The UK Department for Transport (DfT) recently published its latest Road Traffic Forecasts. The aim is to inform the Department’s strategy, now centred on a five-year Road Investment Strategy that commits £15bn of capital expenditure the inter-urban road network.
The road traffic forecasts are generated by the National Transport Model (NTM), a multi-modal model constructed and operated by the DfT. The latest forecasts are in part a response to criticism that earlier projections of significant traffic growth had failed to take account of the largely flat trend over the last decade – known for short as ‘Peak Car’.
Drivers of road travel demand
To inform the latest round of modelling, the DfT carried out an analysis, now published as a report ‘Understanding the drivers of road travel’, that reviews the current trends and factors behind road use:
Trends: It is recognised that average distance travelled by car has fallen over the past decade, largely due to people taking fewer trips by car, despite growth in car ownership. This decline in per capita distance has been largely offset by population growth. While average car use has fallen, this is largely due to less car use by young men and in urban areas, while women and older age groups have travelled more.
Factors: Traditional factors such as costs continue to be important, including – for young people – the cost of learning to drive and insurance, to be afforded out of lower incomes. But there are new factors, in particular decline in company car use due to changes in taxation rules, more urban living, and congestion that limits car use in urban areas. The DfT conclusion is that after a decade of flat traffic levels, the outlook is for aggregate traffic to start growing again, but at a slower rate than historically as the link between incomes and traffic weakens, with population growth (16% to 2037) now the main driver.
The DfT commissioned a supporting study from the consultants RAND Europe – a ‘rapid evidence assessment’ to understand the reasons for the levelling off of car use in Britain. This selective review covered 21 source papers and addressed the amount of evidence available, which tends to be greater for traditional factors and less for newly emerging factors. So for example, my own analysis that suggested a saturation of demand for travel is viewed sceptically on account of as yet limited evidence.
A general conclusion of the RAND study is that models that rely on aggregate past trends to predict future car travel will not be good enough, given the increasing diversity of the car travel market; it is therefore important that travel demand models incorporate adequate segmentation to ensure that travel behaviour of the different market segments is well represented. The trouble with this very reasonable conclusion, however, is that more segmentation would make an already complex National Transport Model even more complex, raising questions about how to assess its validity.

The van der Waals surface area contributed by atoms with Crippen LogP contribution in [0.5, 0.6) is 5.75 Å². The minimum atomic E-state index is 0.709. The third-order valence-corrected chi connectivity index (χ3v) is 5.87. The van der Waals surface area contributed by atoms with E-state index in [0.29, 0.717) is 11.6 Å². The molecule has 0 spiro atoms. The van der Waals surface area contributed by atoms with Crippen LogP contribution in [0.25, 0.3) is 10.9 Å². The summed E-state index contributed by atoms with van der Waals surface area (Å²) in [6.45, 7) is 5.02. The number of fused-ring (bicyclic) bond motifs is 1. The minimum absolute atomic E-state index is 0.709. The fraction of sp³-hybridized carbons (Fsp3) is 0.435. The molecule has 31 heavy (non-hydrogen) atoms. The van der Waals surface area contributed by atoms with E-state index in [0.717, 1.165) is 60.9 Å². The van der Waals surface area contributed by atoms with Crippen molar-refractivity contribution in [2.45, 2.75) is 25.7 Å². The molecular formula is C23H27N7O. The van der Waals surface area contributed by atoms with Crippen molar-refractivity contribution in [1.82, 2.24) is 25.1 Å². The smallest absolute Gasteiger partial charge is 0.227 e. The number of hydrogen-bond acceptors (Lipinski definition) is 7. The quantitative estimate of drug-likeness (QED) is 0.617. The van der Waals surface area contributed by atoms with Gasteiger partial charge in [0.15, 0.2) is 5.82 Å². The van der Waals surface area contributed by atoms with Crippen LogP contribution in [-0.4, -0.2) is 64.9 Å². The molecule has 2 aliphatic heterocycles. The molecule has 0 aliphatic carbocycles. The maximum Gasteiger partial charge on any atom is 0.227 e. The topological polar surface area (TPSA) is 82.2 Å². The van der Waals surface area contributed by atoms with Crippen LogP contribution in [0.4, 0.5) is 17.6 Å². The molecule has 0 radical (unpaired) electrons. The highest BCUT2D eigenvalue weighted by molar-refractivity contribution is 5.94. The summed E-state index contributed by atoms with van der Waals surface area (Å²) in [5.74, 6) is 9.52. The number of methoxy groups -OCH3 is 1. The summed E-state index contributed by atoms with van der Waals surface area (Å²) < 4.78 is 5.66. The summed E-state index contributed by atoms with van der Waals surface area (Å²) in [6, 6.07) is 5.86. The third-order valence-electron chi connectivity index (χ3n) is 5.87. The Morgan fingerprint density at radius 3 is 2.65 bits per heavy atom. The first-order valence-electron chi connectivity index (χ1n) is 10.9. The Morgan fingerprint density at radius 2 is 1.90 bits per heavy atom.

Road traffic forecasts
The new road traffic forecasts use scenarios for the first time to explore a range of possible influences, a welcome development in the light of the considerable uncertainty about future demand. There are five scenarios, which reflects both traditional variables like oil prices and GDP growth, and also new possibilities: a zero relationship between income and car travel; and the continuation of a recent downward trend in trip rate. (My view is that the zero relationship is a very reasonable basis for a credible scenario, but that the trip rate trend extrapolated to 2040 is rather extreme.)
Let me focus on Scenario 2 in which income no longer drives car ownership or use. Average number of trips and travel distance per person are both forecast to remain broadly constant. Total trips and distance travelled by all modes are projected to increase on account of population growth. However, car traffic in England is projected to increase by 27% by 2040, which is significantly faster than population growth for reasons that are not made clear but include assumptions about declining real fuel costs due to improved fuel efficiency, supposed to effect a shift to car from public transport.
Traffic congestion is forecast to increase for Scenario 2, from about 7% of all traffic experiencing congested conditions at present to 13% in 2040, with average traffic speeds falling from 32.1mph at present to 30.1mph.
Demographic and spatial aspects
Given the weakening of the relationship between income and car use (even to zero as in Scenario 2), demographic determinants have become of central importance, population growth in particular. The breakdown between age groups, gender, employment and types of household are all relevant and are taken into account in the DfT’s National Trip End Model (NTEM), an important component of the NTM.